UT Marxists seeing this would immediately yell, “capitalist exploitation”—but Presbyterian minister Moises Zapata then showed me around another poor community, one that has been around a bit longer. There, cardboard has given way to cement block and ornamental grillwork, and houses have fans. At a 15-year-old settlement further down the road, there are handsome houses, small trees, paved roads, some air conditioners, and even a satellite dish. “Some of the colonia here are like slums in the States,” one missionary pointed out, “but there the poor stay poor, because of welfare dependency. Here, you can see progress: People have to work.”
An emphasis on hard work and family underlies the transformation, but once a basic level of comfort is achieved, stagnation sometimes sets in. That’s why another minister, Josue Mayo, led a family values Sunday School class at the middle-class Eglesia Renovacion in Juarez on Sept. 25, basing his teaching on Ephesians 5:22- 25: “Wives, submit to your husbands as to the Lord. … Husbands, love your wives just as Christ loved the church and gave himself up for her.” Pastor Mayo noted—here’s a rough translation—“We honor God by obeying him, and when we obey him we have family and economic progress.”
God’s rules also point the way to progress north of the border. The truly New Texas is and should be multicultural ethnically and racially, but it needs common values concerning the importance of family and work; a culture with firm foundations cannot be built on the sand of radical individual autonomy. Immigrants who have lived out these common values should be welcome. That’s why, under the Olasky immigration policy, men who have been married for at least 10 years and have worked steadily during that period would be accepted for immigration, along with their wives and children. (Non- citizens would not be eligible for governmental welfare, however.)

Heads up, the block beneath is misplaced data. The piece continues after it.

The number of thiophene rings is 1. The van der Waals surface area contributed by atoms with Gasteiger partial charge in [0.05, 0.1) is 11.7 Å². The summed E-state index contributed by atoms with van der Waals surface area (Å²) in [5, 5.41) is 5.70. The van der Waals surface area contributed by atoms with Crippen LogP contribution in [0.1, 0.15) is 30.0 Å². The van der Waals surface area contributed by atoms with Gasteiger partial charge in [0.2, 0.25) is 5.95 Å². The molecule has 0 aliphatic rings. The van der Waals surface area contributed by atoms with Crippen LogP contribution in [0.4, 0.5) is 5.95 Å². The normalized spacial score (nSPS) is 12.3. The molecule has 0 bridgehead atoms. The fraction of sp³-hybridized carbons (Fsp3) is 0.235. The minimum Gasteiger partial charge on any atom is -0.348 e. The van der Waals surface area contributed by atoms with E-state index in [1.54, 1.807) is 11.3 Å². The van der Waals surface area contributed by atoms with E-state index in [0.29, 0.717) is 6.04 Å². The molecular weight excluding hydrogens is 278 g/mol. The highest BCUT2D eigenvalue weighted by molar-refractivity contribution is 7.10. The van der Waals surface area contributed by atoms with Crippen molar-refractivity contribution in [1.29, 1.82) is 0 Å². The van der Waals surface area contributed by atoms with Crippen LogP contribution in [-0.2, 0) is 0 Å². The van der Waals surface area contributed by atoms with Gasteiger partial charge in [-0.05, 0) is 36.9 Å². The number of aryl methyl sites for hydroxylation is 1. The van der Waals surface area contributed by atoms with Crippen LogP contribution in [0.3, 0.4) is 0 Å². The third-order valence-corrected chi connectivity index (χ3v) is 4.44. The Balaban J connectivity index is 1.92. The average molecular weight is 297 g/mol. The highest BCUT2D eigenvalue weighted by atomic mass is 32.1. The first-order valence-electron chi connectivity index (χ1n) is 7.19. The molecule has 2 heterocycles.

The real threat to Texas resides in university departments such as my own. The University of Texas at Austin, like many other schools, has etched on its administration building the words of John 8:32, “You shall know the truth, and the truth shall make you free.” Alas, the opposite tendency is also operative: lies heard in the classroom enslave millions.
Will immigration destroy Texas values? The work and family ethic is already on life support, holding on only through new infusions of a Biblical worldview. As Moises Zapata puts it, “Make a pagan rich and you worsen his condition, because instead of getting drunk only once a week on weekends, he can now afford to drink steadily and purchase pornography and prostitutes.” Juarez and Austin both have that problem. “Educate a pagan and you worsen your condition,” Zapata says, “because you now have a smart enemy.”
That’s the prime problem at most Texan universities. “The only solution is Jesus Christ,” Zapata concludes.
Guest workers and sponsorships (2001)